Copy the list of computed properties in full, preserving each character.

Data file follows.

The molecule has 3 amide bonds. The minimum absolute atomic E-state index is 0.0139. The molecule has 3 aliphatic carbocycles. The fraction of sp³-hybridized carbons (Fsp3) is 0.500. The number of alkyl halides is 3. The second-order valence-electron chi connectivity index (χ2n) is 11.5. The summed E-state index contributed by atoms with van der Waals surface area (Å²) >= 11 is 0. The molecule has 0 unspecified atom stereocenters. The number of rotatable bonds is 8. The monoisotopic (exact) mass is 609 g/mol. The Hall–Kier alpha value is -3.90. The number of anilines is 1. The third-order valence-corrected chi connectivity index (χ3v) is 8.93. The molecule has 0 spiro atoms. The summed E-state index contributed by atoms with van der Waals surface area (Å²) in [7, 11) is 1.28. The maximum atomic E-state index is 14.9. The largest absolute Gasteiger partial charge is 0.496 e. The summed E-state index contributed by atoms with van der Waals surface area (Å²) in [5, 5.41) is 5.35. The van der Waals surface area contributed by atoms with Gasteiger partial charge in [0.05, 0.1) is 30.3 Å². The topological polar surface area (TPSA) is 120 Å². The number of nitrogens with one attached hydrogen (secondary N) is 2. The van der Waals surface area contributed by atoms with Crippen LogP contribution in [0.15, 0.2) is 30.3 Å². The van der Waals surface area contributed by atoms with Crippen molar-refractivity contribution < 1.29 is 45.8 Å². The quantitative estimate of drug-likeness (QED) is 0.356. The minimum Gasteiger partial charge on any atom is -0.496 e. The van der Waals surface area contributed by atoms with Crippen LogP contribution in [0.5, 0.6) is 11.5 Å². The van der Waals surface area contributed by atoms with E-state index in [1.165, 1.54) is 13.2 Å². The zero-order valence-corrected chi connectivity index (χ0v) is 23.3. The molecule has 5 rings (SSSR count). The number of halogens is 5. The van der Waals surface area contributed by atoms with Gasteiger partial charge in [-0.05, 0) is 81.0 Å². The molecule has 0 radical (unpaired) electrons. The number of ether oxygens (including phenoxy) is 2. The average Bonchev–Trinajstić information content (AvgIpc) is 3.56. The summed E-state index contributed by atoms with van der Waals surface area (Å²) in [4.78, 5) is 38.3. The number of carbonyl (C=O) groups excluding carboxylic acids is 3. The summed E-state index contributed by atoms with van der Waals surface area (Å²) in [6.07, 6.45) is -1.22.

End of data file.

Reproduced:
The molecule has 3 amide bonds. The minimum absolute atomic E-state index is 0.0139. The molecule has 3 aliphatic carbocycles. The fraction of sp³-hybridized carbons (Fsp3) is 0.500. The number of alkyl halides is 3. The second-order valence-electron chi connectivity index (χ2n) is 11.5. The summed E-state index contributed by atoms with van der Waals surface area (Å²) >= 11 is 0. The molecule has 0 unspecified atom stereocenters. The number of rotatable bonds is 8. The monoisotopic (exact) mass is 609 g/mol. The Hall–Kier alpha value is -3.90. The number of anilines is 1. The third-order valence-corrected chi connectivity index (χ3v) is 8.93. The molecule has 0 spiro atoms. The summed E-state index contributed by atoms with van der Waals surface area (Å²) in [7, 11) is 1.28. The maximum atomic E-state index is 14.9. The largest absolute Gasteiger partial charge is 0.496 e. The summed E-state index contributed by atoms with van der Waals surface area (Å²) in [5, 5.41) is 5.35. The van der Waals surface area contributed by atoms with Gasteiger partial charge in [0.05, 0.1) is 30.3 Å². The topological polar surface area (TPSA) is 120 Å². The number of nitrogens with one attached hydrogen (secondary N) is 2. The van der Waals surface area contributed by atoms with Crippen LogP contribution in [0.15, 0.2) is 30.3 Å². The van der Waals surface area contributed by atoms with Crippen molar-refractivity contribution < 1.29 is 45.8 Å². The quantitative estimate of drug-likeness (QED) is 0.356. The minimum Gasteiger partial charge on any atom is -0.496 e. The van der Waals surface area contributed by atoms with Crippen LogP contribution in [0.5, 0.6) is 11.5 Å². The van der Waals surface area contributed by atoms with E-state index in [1.165, 1.54) is 13.2 Å². The zero-order valence-corrected chi connectivity index (χ0v) is 23.3. The molecule has 5 rings (SSSR count). The number of halogens is 5. The van der Waals surface area contributed by atoms with Gasteiger partial charge in [-0.05, 0) is 81.0 Å². The molecule has 0 radical (unpaired) electrons. The number of ether oxygens (including phenoxy) is 2. The average Bonchev–Trinajstić information content (AvgIpc) is 3.56. The summed E-state index contributed by atoms with van der Waals surface area (Å²) in [4.78, 5) is 38.3. The number of carbonyl (C=O) groups excluding carboxylic acids is 3. The summed E-state index contributed by atoms with van der Waals surface area (Å²) in [6.07, 6.45) is -1.22.